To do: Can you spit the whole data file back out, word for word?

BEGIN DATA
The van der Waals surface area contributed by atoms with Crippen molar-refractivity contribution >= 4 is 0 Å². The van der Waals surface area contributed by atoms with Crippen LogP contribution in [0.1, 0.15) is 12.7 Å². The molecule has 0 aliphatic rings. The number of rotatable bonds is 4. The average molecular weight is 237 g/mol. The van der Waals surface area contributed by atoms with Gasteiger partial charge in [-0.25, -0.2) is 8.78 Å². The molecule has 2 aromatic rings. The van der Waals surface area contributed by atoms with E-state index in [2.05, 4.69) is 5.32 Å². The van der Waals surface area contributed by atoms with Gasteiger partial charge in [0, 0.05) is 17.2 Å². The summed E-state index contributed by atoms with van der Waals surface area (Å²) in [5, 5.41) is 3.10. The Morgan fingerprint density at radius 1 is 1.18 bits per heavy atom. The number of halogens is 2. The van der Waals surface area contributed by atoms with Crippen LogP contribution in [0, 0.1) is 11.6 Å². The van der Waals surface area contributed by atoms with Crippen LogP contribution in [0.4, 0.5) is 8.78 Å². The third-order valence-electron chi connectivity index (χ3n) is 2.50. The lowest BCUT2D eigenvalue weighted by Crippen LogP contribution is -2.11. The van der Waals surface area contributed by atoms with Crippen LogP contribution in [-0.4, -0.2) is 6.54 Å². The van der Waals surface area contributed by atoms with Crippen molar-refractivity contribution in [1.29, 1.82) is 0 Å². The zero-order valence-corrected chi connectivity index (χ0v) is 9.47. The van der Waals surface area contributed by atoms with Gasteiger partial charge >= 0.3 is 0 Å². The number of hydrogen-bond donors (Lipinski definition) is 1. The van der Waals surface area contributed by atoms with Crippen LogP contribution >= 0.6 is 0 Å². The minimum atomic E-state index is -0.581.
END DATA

The van der Waals surface area contributed by atoms with Crippen molar-refractivity contribution >= 4 is 0 Å². The van der Waals surface area contributed by atoms with Crippen LogP contribution in [0.1, 0.15) is 12.7 Å². The molecule has 0 aliphatic rings. The number of rotatable bonds is 4. The average molecular weight is 237 g/mol. The van der Waals surface area contributed by atoms with Gasteiger partial charge in [-0.25, -0.2) is 8.78 Å². The molecule has 2 aromatic rings. The van der Waals surface area contributed by atoms with E-state index in [2.05, 4.69) is 5.32 Å². The van der Waals surface area contributed by atoms with Gasteiger partial charge in [0, 0.05) is 17.2 Å². The summed E-state index contributed by atoms with van der Waals surface area (Å²) in [5, 5.41) is 3.10. The Morgan fingerprint density at radius 1 is 1.18 bits per heavy atom. The number of halogens is 2. The van der Waals surface area contributed by atoms with Crippen LogP contribution in [0, 0.1) is 11.6 Å². The van der Waals surface area contributed by atoms with Crippen LogP contribution in [0.4, 0.5) is 8.78 Å². The third-order valence-electron chi connectivity index (χ3n) is 2.50. The lowest BCUT2D eigenvalue weighted by Crippen LogP contribution is -2.11. The van der Waals surface area contributed by atoms with Crippen LogP contribution in [-0.4, -0.2) is 6.54 Å². The van der Waals surface area contributed by atoms with Crippen molar-refractivity contribution in [1.29, 1.82) is 0 Å². The zero-order valence-corrected chi connectivity index (χ0v) is 9.47. The van der Waals surface area contributed by atoms with Gasteiger partial charge >= 0.3 is 0 Å². The number of hydrogen-bond donors (Lipinski definition) is 1. The van der Waals surface area contributed by atoms with Crippen LogP contribution >= 0.6 is 0 Å². The minimum atomic E-state index is -0.581.